What do homesteaders do?
“What do homesteaders do?” That question was asked of me many times last Friday and Saturday. I can’t speak for all homesteaders but here’s a list of what we do here on our 45 acres as well as on other land and on the water.
Homestead Food Production
We grow most of our own vegetables, about 95%. Corn, beans, peas, carrots, tomatoes, cucumbers, peppers, spinach, turnip, rutabaga, pumpkins, squash, Swiss chard, beets garlic and others. Dill, oregano, lemon balm, chives, basil and sage are my main herbs. I’m working on expanding the perennial herb garden.
In addition to the garden we have an orchard. There are 40+ apple trees that start as seedlings and end in highly productive trees that provide more apples than we can use, and last year more apples than the wildlife could eat before they spoiled. We also have plum, pear and peach trees, strawberry and rhubarb, and hazelnuts in varying stages of production. Chestnut and oak trees are saplings that I hope produce in my lifetime. I’d like to use some of the chestnuts. The oak are for wildlife.
We have ducks and chickens year round for eggs, use some of the ducks for meat, and raise chickens yearly and sometimes turkeys and pigs for meat. We buy or barter pork and beef. We avoid factory farmed animals as much as possible but we aren’t purists. There are rare occasions that we eat that meat, and we give Ava her epilepsy medications in that hamburger.
Fishing provides some of our meat as well as a source of fun. We love to fish for bass, salmon, trout, perch and pickerel, though we seldom eat pickerel.
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We hunt. Hunting is a traditional method of putting food on the table used by homesteaders since the first person discovered meat. Long before man domesticated animals he hunted them. We hunt turkey, partridge, bear, deer and snowshoe hare, and we hope to hunt moose. Moose requires a permit that’s given out in a lottery.
Wild harvesting plays a big roll in feeding ourselves. In addition to hunting and fishing we pick raspberries, blackberries, apples, strawberries, mushrooms, fiddleheads and other wild plants. There are wild choke cherry trees galore that I don’t use, and wild elderberry I should use more than I do. I’ll be writing about this in more detail as we go through 2016.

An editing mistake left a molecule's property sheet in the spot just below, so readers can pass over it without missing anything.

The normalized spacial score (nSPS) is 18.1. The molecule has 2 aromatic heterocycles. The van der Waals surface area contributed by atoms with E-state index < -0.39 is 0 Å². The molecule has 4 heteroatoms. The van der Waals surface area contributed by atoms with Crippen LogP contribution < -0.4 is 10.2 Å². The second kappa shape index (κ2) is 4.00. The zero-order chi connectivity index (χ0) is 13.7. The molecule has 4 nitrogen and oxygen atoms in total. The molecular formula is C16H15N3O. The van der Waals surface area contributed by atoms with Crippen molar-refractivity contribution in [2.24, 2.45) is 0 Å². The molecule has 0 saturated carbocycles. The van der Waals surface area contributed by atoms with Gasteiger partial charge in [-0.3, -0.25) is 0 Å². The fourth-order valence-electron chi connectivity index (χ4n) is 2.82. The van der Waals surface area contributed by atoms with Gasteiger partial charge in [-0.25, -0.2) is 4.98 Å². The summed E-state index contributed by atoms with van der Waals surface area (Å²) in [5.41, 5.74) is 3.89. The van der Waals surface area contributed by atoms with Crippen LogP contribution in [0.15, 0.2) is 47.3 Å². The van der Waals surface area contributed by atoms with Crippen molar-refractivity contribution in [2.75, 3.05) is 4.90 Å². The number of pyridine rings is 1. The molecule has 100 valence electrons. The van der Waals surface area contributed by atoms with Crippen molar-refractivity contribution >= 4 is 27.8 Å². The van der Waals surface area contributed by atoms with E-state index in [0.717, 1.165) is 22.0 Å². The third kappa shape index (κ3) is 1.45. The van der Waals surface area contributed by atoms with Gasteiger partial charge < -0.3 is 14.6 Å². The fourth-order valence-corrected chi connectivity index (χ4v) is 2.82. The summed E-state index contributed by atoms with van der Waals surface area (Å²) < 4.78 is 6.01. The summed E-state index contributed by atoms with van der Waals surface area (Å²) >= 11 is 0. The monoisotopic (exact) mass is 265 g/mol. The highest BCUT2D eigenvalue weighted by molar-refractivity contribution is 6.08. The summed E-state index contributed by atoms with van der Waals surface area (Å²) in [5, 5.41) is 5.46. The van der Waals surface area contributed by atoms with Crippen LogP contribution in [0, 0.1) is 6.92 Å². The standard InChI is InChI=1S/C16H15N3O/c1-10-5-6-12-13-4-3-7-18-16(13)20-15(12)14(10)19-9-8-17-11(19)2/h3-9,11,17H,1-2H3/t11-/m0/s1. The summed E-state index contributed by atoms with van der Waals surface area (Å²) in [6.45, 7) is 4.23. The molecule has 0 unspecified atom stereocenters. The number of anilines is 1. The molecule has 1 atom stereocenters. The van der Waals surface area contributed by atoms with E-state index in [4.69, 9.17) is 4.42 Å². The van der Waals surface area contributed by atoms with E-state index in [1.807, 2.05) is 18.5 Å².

The work continues after the garden is grown, birds raised, fish caught and animals hunted. It all has to be “put up.” I make bacon and sausage, and all of the meat is frozen. All of the vegetables are frozen, canned, dehydrated or stored in the cold cellar. Pickles, jams and jellies line the cupboard shelves. These are things I’ll write about in more detail over time.
We heat with wood. We do have a small propane furnace for backup in case we’re gone longer than the fire lasts. The winter of 2014/15 was brutal. More than 200″ of snow fell and the temps dipped and stayed below 0° for long stretches. We used six cords of wood and sometimes ran the furnace to warm up the basement. The duct work loses a lot of heat to the cold basement, a problem if we depended on it to heat the house but useful when we have to keep the space above freezing. The old part of the foundation is a stone wall cellar with a dirt floor, hard to keep warm. During the mild winter of 2016 we used four cords of firewood. The furnace hasn’t been turned on in well over a year.
Other than poultry and dogs we don’t have anything with feet and faces. We’ve had horses, pigs, cattle (meat and milk), goats and rabbits. It was what I’d been told “real” homesteaders do so we did. A woman who worked at the feed store said “you’ll get over it.” She was right. I love OPA – other people’s animals. As long as we can buy and barter for meat locally we’ll stick to chickens, ducks and turkeys.
Paying the Bills
“But how do you live? You know. How do you pay the bills and buy stuff?” Steve’s career pays our bills. We aren’t “poor homesteaders,” something someone asked me about. We aren’t off grid. I stay home to take care of the majority of our food rather than going to work to earn the money to pay someone to provide (grocery stores) it for us. Being an introvert, I’m not cut out for working with the public or being around people all the time. I’m good for temporary stints like writing retreats.
Any questions? I’m happy to answer!